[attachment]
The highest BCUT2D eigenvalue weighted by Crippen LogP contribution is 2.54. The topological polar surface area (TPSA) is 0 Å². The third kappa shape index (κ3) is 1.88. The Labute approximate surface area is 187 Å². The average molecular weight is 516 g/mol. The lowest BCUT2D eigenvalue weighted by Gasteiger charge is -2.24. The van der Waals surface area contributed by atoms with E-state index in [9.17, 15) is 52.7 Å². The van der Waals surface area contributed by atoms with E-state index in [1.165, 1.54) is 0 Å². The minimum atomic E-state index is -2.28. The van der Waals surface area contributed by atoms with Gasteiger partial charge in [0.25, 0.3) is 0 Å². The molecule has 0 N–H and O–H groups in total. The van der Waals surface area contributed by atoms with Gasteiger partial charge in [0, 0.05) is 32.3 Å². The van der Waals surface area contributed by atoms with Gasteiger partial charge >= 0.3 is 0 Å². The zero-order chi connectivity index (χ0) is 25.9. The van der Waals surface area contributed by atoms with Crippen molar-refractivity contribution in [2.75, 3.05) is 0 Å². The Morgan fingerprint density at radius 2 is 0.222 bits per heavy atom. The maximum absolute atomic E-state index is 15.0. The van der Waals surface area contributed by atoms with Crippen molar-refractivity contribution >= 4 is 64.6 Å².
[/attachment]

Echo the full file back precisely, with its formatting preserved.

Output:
The highest BCUT2D eigenvalue weighted by Crippen LogP contribution is 2.54. The topological polar surface area (TPSA) is 0 Å². The third kappa shape index (κ3) is 1.88. The Labute approximate surface area is 187 Å². The average molecular weight is 516 g/mol. The lowest BCUT2D eigenvalue weighted by Gasteiger charge is -2.24. The van der Waals surface area contributed by atoms with E-state index in [9.17, 15) is 52.7 Å². The van der Waals surface area contributed by atoms with E-state index in [1.165, 1.54) is 0 Å². The minimum atomic E-state index is -2.28. The van der Waals surface area contributed by atoms with Gasteiger partial charge in [0.25, 0.3) is 0 Å². The molecule has 0 N–H and O–H groups in total. The van der Waals surface area contributed by atoms with Gasteiger partial charge in [0, 0.05) is 32.3 Å². The van der Waals surface area contributed by atoms with Gasteiger partial charge >= 0.3 is 0 Å². The zero-order chi connectivity index (χ0) is 25.9. The van der Waals surface area contributed by atoms with Crippen molar-refractivity contribution in [2.75, 3.05) is 0 Å². The Morgan fingerprint density at radius 2 is 0.222 bits per heavy atom. The maximum absolute atomic E-state index is 15.0. The van der Waals surface area contributed by atoms with Crippen molar-refractivity contribution >= 4 is 64.6 Å².